Type III MJD (ataxic-amyotrophic type) presents in the fifth to the seventh decades with a pancerebellar disorder that includes dysarthria and gait and extremity ataxia. Distal sensory loss involving pain, touch, vibration, and position senses and distal atrophy are prominent, indicating the presence of peripheral neuropathy. The deep tendon reflexes are depressed to absent, and there are no corticospinal or extrapyramidal findings.

The mean age of onset of symptoms in MJD is 25 years. Neurologic deficits invariably progress and lead to death from debilitation within 15 years of onset, especially in patients with types I and II disease. Usually, patients retain full intellectual function.

The major pathologic findings are variable loss of neurons and glial replacement in the corpus striatum and severe loss of neurons in the pars compacta of the substantia nigra. A moderate loss of neurons occurs in the dentate nucleus of the cerebellum and in the red nucleus. Purkinje cell loss and granule cell loss occur in the cerebellar cortex. Cell loss also occurs in the dentate nucleus and in the cranial nerve motor nuclei. Sparing of the inferior olives distinguishes MJD from other dominantly inherited ataxias.


ImageThe gene for MJD maps to 14q24.3-q32. Unstable CAG repeat expansions are present in the MJD gene coding for a polyglutamine-containing protein named ataxin-3, or MJD-ataxin. An earlier age of onset is associated with longer repeats. Alleles from normal individuals have between 12 and 37 CAG repeats, while MJD alleles have 60–84 CAG repeats. Polyglutamine-containing aggregates of ataxin-3 (MJD-ataxin) have been described in neuronal nuclei undergoing degeneration. MJD-ataxin codes for a ubiquitin protease, which is inactive due to expanded polyglutamines. Proteosome function is impaired, resulting in altered clearance of proteins and cerebellar neuronal loss.


Genomic screening for CAG repeats in other families with autosomal dominant ataxia and vibratory and proprioceptive sensory loss have yielded another locus. Of interest is that different mutations in the same gene for the α1Avoltage-dependent calcium channel subunit (CACN-LIA4; also referred to as the CACNA1A gene) at 19p13 result in different clinical disorders. CAG repeat expansions (21–27 in patients; 4–16 triplets in normal individuals) result in late-onset progressive ataxia with cerebellar degeneration. Missense mutations in this gene result in familial hemiplegic migraine. Nonsense mutations resulting in termination of protein synthesis of the gene product yield hereditary paroxysmal cerebellar ataxia or EA. Some patients with familial hemiplegic migraine develop progressive ataxia and also have cerebellar atrophy.


This disorder is distinguished from all other SCAs by the presence of retinal pigmentary degeneration. The visual abnormalities first appear as blue-yellow color blindness and proceed to frank visual loss with macular degeneration. In almost all other respects, SCA7 resembles several other SCAs in which ataxia is accompanied by various noncerebellar findings, including ophthalmoparesis and extensor plantar responses. The genetic defect is an expanded CAG repeat in the SCA7 gene at 3p14-p21.1. The expanded repeat size in SCA7 is highly variable. Consistent with this, the severity of clinical findings varies from essentially asymptomatic to mild late-onset symptoms to severe, aggressive disease in childhood with rapid progression. Marked anticipation has been recorded, especially with paternal transmission. The disease protein, ataxin-7, forms aggregates in nuclei of affected neurons, as has also been described for SCA1 and SCA3/MJD.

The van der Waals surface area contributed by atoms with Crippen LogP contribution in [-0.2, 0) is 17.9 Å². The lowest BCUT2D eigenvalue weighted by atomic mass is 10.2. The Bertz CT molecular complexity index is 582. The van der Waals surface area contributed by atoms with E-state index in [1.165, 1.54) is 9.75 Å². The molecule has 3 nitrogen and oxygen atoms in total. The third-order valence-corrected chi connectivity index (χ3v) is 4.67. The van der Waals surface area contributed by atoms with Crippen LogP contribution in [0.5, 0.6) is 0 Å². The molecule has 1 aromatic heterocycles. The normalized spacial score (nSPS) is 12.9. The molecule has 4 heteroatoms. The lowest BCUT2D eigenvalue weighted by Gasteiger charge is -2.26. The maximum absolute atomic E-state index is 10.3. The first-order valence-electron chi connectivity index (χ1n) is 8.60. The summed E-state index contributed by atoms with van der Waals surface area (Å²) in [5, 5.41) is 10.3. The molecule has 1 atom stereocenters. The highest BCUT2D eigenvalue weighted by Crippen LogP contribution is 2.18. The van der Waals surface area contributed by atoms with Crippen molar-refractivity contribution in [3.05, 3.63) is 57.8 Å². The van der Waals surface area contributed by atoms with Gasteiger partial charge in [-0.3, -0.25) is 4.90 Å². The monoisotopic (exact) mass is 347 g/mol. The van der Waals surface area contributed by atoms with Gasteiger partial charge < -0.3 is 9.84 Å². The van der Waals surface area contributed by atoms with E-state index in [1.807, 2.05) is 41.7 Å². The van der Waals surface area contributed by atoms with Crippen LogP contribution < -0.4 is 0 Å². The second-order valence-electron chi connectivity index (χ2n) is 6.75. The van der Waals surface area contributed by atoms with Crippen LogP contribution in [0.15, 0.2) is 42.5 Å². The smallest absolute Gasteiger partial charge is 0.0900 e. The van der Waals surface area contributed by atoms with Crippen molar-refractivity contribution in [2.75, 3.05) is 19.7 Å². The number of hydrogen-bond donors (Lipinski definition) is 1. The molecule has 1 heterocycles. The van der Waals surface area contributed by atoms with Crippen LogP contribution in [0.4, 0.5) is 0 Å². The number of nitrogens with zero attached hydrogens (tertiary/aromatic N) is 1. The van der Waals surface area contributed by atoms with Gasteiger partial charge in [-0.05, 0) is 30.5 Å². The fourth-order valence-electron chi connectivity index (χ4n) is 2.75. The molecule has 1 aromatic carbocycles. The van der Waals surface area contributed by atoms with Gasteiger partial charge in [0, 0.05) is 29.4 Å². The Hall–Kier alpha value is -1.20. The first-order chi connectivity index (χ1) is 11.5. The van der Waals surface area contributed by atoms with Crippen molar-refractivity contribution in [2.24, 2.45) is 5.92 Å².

This form of ataxia is caused by a CTG repeat expansion in an untranslated region of a gene on chromosome 13q21. There is marked maternal bias in transmission, perhaps reflecting contractions of the repeat during spermatogenesis. The mutation is not fully penetrant. Symptoms include slowly progressive dysarthria and gait ataxia beginning at ~40 years of age with a range between 20 and 65 years. Other features include nystagmus, leg spasticity, and reduced vibratory sensation. Severely affected individuals are nonambulatory by the fourth to sixth decades. MRI shows cerebellar atrophy. The mechanism of disease may involve a dominant “toxic” effect occurring at the RNA level, as occurs in myotonic dystrophy.


DRPLA has a variable presentation that may include progressive ataxia, choreoathetosis, dystonia, seizures, myoclonus, and dementia. DRPLA is due to unstable CAG triplet repeats in the open reading frame of a gene named atrophin located on chromosome 12p12-ter. Larger expansions are found in patients with earlier onset. The number of repeats is 49 in patients with DRPLA and ≤26 in normal individuals. Anticipation occurs in successive generations, with earlier onset of disease in association with an increasing CAG repeat number in children who inherit the disease from their father. One well-characterized family in North Carolina has a phenotypic variant known as the Haw River syndrome, now recognized to be due to the DRPLA mutation.